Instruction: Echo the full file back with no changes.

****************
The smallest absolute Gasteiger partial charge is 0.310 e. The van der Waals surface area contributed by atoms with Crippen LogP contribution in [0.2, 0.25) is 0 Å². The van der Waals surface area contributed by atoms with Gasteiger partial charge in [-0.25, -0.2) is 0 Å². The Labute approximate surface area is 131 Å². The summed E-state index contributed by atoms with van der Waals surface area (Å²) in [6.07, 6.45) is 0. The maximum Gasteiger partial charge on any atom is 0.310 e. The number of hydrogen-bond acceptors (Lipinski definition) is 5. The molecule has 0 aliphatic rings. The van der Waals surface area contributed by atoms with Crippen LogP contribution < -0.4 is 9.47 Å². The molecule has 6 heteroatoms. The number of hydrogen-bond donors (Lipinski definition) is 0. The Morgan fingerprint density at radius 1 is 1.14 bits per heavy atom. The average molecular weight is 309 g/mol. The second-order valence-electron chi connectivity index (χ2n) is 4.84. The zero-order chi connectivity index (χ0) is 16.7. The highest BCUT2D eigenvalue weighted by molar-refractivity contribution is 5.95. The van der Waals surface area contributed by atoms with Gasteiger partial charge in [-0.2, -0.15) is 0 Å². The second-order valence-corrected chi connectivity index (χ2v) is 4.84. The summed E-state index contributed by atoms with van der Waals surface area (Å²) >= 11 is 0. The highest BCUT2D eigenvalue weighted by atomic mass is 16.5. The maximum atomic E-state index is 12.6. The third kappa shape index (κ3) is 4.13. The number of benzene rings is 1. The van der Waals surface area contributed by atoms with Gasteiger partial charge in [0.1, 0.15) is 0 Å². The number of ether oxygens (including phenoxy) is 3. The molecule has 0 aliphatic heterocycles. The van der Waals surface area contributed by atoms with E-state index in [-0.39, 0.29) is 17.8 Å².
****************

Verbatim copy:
The smallest absolute Gasteiger partial charge is 0.310 e. The van der Waals surface area contributed by atoms with Crippen LogP contribution in [0.2, 0.25) is 0 Å². The van der Waals surface area contributed by atoms with Gasteiger partial charge in [-0.25, -0.2) is 0 Å². The Labute approximate surface area is 131 Å². The summed E-state index contributed by atoms with van der Waals surface area (Å²) in [6.07, 6.45) is 0. The maximum Gasteiger partial charge on any atom is 0.310 e. The number of hydrogen-bond acceptors (Lipinski definition) is 5. The molecule has 0 aliphatic rings. The van der Waals surface area contributed by atoms with Crippen LogP contribution < -0.4 is 9.47 Å². The molecule has 6 heteroatoms. The number of hydrogen-bond donors (Lipinski definition) is 0. The Morgan fingerprint density at radius 1 is 1.14 bits per heavy atom. The average molecular weight is 309 g/mol. The second-order valence-electron chi connectivity index (χ2n) is 4.84. The zero-order chi connectivity index (χ0) is 16.7. The highest BCUT2D eigenvalue weighted by molar-refractivity contribution is 5.95. The van der Waals surface area contributed by atoms with Gasteiger partial charge in [-0.2, -0.15) is 0 Å². The second-order valence-corrected chi connectivity index (χ2v) is 4.84. The summed E-state index contributed by atoms with van der Waals surface area (Å²) >= 11 is 0. The highest BCUT2D eigenvalue weighted by atomic mass is 16.5. The maximum atomic E-state index is 12.6. The third kappa shape index (κ3) is 4.13. The number of benzene rings is 1. The van der Waals surface area contributed by atoms with Gasteiger partial charge in [0.1, 0.15) is 0 Å². The number of ether oxygens (including phenoxy) is 3. The molecule has 0 aliphatic heterocycles. The van der Waals surface area contributed by atoms with E-state index in [-0.39, 0.29) is 17.8 Å².